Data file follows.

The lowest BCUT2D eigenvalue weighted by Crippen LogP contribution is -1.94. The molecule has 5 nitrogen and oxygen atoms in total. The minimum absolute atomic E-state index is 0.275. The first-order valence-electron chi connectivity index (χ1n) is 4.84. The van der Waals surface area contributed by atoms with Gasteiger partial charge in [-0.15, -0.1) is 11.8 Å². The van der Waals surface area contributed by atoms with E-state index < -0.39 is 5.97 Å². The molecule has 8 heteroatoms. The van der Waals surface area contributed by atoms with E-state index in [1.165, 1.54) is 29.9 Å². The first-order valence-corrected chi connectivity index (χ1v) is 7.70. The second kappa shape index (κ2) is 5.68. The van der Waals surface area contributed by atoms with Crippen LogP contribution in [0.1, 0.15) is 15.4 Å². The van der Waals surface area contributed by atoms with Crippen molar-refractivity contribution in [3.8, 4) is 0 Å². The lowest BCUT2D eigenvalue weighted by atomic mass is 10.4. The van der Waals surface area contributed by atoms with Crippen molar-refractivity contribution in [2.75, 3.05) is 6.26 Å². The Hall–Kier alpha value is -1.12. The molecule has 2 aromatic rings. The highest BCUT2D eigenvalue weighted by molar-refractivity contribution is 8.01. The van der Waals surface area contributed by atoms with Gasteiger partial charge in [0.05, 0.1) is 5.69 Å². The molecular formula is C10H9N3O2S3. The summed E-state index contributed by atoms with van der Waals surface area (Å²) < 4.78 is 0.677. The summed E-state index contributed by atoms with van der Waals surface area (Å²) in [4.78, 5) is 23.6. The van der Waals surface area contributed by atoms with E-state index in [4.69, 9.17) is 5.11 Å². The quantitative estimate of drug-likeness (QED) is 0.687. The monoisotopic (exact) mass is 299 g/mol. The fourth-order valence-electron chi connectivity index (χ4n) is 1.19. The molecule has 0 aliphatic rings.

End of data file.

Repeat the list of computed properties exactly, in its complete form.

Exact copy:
The lowest BCUT2D eigenvalue weighted by Crippen LogP contribution is -1.94. The molecule has 5 nitrogen and oxygen atoms in total. The minimum absolute atomic E-state index is 0.275. The first-order valence-electron chi connectivity index (χ1n) is 4.84. The van der Waals surface area contributed by atoms with Gasteiger partial charge in [-0.15, -0.1) is 11.8 Å². The van der Waals surface area contributed by atoms with E-state index < -0.39 is 5.97 Å². The molecule has 8 heteroatoms. The van der Waals surface area contributed by atoms with E-state index in [1.165, 1.54) is 29.9 Å². The first-order valence-corrected chi connectivity index (χ1v) is 7.70. The second kappa shape index (κ2) is 5.68. The van der Waals surface area contributed by atoms with Crippen LogP contribution in [0.1, 0.15) is 15.4 Å². The van der Waals surface area contributed by atoms with Crippen molar-refractivity contribution in [3.8, 4) is 0 Å². The lowest BCUT2D eigenvalue weighted by atomic mass is 10.4. The van der Waals surface area contributed by atoms with Crippen molar-refractivity contribution in [2.75, 3.05) is 6.26 Å². The Hall–Kier alpha value is -1.12. The molecule has 2 aromatic rings. The highest BCUT2D eigenvalue weighted by molar-refractivity contribution is 8.01. The van der Waals surface area contributed by atoms with Gasteiger partial charge in [0.05, 0.1) is 5.69 Å². The molecular formula is C10H9N3O2S3. The summed E-state index contributed by atoms with van der Waals surface area (Å²) < 4.78 is 0.677. The summed E-state index contributed by atoms with van der Waals surface area (Å²) in [4.78, 5) is 23.6. The van der Waals surface area contributed by atoms with E-state index in [4.69, 9.17) is 5.11 Å². The quantitative estimate of drug-likeness (QED) is 0.687. The monoisotopic (exact) mass is 299 g/mol. The fourth-order valence-electron chi connectivity index (χ4n) is 1.19. The molecule has 0 aliphatic rings.